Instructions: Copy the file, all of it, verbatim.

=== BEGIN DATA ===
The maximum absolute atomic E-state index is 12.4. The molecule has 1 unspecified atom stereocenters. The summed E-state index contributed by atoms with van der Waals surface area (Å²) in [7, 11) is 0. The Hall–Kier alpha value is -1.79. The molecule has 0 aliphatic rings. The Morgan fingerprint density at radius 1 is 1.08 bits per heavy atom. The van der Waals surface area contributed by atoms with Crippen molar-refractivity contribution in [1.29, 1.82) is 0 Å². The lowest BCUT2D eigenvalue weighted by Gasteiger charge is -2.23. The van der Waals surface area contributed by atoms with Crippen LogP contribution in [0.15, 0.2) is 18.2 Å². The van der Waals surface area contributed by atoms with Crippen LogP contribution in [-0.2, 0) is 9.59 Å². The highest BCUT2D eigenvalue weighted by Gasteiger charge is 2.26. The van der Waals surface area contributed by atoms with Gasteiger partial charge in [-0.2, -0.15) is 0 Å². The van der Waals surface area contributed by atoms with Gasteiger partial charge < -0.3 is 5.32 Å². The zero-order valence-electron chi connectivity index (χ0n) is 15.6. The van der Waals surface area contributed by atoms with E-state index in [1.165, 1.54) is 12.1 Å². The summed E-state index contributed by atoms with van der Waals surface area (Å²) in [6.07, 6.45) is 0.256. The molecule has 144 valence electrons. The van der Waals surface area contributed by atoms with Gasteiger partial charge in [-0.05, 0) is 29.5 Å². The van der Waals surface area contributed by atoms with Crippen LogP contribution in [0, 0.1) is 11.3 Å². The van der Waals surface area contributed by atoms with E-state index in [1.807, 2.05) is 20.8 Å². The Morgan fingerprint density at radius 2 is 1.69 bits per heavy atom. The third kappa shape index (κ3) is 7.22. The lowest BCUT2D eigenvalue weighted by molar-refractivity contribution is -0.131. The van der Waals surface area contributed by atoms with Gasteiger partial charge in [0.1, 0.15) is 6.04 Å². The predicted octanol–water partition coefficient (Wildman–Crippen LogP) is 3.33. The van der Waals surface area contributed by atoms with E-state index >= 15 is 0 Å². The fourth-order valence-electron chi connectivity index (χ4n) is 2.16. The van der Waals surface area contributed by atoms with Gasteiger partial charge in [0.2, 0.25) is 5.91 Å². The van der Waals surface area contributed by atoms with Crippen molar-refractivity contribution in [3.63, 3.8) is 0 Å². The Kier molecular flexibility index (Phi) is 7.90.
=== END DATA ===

The maximum absolute atomic E-state index is 12.4. The molecule has 1 unspecified atom stereocenters. The summed E-state index contributed by atoms with van der Waals surface area (Å²) in [7, 11) is 0. The Hall–Kier alpha value is -1.79. The molecule has 0 aliphatic rings. The Morgan fingerprint density at radius 1 is 1.08 bits per heavy atom. The van der Waals surface area contributed by atoms with Crippen molar-refractivity contribution in [1.29, 1.82) is 0 Å². The lowest BCUT2D eigenvalue weighted by Gasteiger charge is -2.23. The van der Waals surface area contributed by atoms with Crippen LogP contribution in [0.15, 0.2) is 18.2 Å². The van der Waals surface area contributed by atoms with Crippen LogP contribution in [-0.2, 0) is 9.59 Å². The highest BCUT2D eigenvalue weighted by Gasteiger charge is 2.26. The van der Waals surface area contributed by atoms with Gasteiger partial charge in [-0.2, -0.15) is 0 Å². The van der Waals surface area contributed by atoms with Gasteiger partial charge < -0.3 is 5.32 Å². The zero-order valence-electron chi connectivity index (χ0n) is 15.6. The van der Waals surface area contributed by atoms with E-state index in [1.165, 1.54) is 12.1 Å². The summed E-state index contributed by atoms with van der Waals surface area (Å²) in [6.07, 6.45) is 0.256. The molecule has 144 valence electrons. The van der Waals surface area contributed by atoms with Gasteiger partial charge in [-0.05, 0) is 29.5 Å². The van der Waals surface area contributed by atoms with Crippen LogP contribution in [0, 0.1) is 11.3 Å². The van der Waals surface area contributed by atoms with E-state index in [1.807, 2.05) is 20.8 Å². The Morgan fingerprint density at radius 2 is 1.69 bits per heavy atom. The third kappa shape index (κ3) is 7.22. The lowest BCUT2D eigenvalue weighted by molar-refractivity contribution is -0.131. The van der Waals surface area contributed by atoms with Gasteiger partial charge in [0.1, 0.15) is 6.04 Å². The predicted octanol–water partition coefficient (Wildman–Crippen LogP) is 3.33. The van der Waals surface area contributed by atoms with E-state index >= 15 is 0 Å². The fourth-order valence-electron chi connectivity index (χ4n) is 2.16. The van der Waals surface area contributed by atoms with Gasteiger partial charge in [0.2, 0.25) is 5.91 Å². The van der Waals surface area contributed by atoms with Crippen molar-refractivity contribution in [3.63, 3.8) is 0 Å². The Kier molecular flexibility index (Phi) is 7.90.